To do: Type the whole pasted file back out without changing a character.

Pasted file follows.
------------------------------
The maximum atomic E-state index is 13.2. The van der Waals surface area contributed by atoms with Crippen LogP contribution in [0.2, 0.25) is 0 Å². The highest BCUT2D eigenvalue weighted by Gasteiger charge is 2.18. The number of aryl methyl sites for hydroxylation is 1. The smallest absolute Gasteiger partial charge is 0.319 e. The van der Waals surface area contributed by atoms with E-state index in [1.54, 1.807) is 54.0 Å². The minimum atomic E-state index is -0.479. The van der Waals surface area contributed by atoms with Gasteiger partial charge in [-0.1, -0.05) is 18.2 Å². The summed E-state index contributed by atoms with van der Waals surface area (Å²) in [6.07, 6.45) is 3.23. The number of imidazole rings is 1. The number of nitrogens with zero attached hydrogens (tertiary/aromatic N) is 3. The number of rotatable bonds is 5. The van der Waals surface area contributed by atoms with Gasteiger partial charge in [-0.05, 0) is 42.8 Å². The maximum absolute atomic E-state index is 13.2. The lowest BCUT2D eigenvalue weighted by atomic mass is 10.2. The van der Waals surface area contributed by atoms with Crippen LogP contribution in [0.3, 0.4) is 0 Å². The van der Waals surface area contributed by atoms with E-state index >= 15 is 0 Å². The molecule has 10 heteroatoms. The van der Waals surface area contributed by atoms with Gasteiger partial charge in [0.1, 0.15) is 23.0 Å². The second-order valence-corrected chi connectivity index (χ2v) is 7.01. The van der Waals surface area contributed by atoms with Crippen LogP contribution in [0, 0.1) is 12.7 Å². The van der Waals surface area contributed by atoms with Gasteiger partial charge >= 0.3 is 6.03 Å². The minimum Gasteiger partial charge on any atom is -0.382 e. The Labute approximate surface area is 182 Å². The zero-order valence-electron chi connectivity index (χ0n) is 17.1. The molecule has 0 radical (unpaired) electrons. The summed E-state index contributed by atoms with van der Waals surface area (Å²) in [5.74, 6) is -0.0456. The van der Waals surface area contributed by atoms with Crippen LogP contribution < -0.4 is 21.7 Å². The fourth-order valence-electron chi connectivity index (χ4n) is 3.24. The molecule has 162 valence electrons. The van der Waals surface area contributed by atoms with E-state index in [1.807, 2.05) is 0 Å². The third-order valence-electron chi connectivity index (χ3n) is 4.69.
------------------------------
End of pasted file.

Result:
The maximum atomic E-state index is 13.2. The van der Waals surface area contributed by atoms with Crippen LogP contribution in [0.2, 0.25) is 0 Å². The highest BCUT2D eigenvalue weighted by Gasteiger charge is 2.18. The number of aryl methyl sites for hydroxylation is 1. The smallest absolute Gasteiger partial charge is 0.319 e. The van der Waals surface area contributed by atoms with E-state index in [1.54, 1.807) is 54.0 Å². The minimum atomic E-state index is -0.479. The van der Waals surface area contributed by atoms with Gasteiger partial charge in [-0.1, -0.05) is 18.2 Å². The summed E-state index contributed by atoms with van der Waals surface area (Å²) in [6.07, 6.45) is 3.23. The number of imidazole rings is 1. The number of nitrogens with zero attached hydrogens (tertiary/aromatic N) is 3. The number of rotatable bonds is 5. The van der Waals surface area contributed by atoms with Gasteiger partial charge in [-0.05, 0) is 42.8 Å². The maximum absolute atomic E-state index is 13.2. The lowest BCUT2D eigenvalue weighted by atomic mass is 10.2. The van der Waals surface area contributed by atoms with Crippen LogP contribution in [0.3, 0.4) is 0 Å². The van der Waals surface area contributed by atoms with E-state index >= 15 is 0 Å². The molecule has 10 heteroatoms. The van der Waals surface area contributed by atoms with Gasteiger partial charge in [0.1, 0.15) is 23.0 Å². The second-order valence-corrected chi connectivity index (χ2v) is 7.01. The van der Waals surface area contributed by atoms with Crippen LogP contribution in [0, 0.1) is 12.7 Å². The van der Waals surface area contributed by atoms with Gasteiger partial charge >= 0.3 is 6.03 Å². The minimum Gasteiger partial charge on any atom is -0.382 e. The Labute approximate surface area is 182 Å². The zero-order valence-electron chi connectivity index (χ0n) is 17.1. The molecule has 0 radical (unpaired) electrons. The summed E-state index contributed by atoms with van der Waals surface area (Å²) in [5.74, 6) is -0.0456. The van der Waals surface area contributed by atoms with Crippen LogP contribution < -0.4 is 21.7 Å². The fourth-order valence-electron chi connectivity index (χ4n) is 3.24. The molecule has 162 valence electrons. The van der Waals surface area contributed by atoms with E-state index in [1.807, 2.05) is 0 Å². The third-order valence-electron chi connectivity index (χ3n) is 4.69.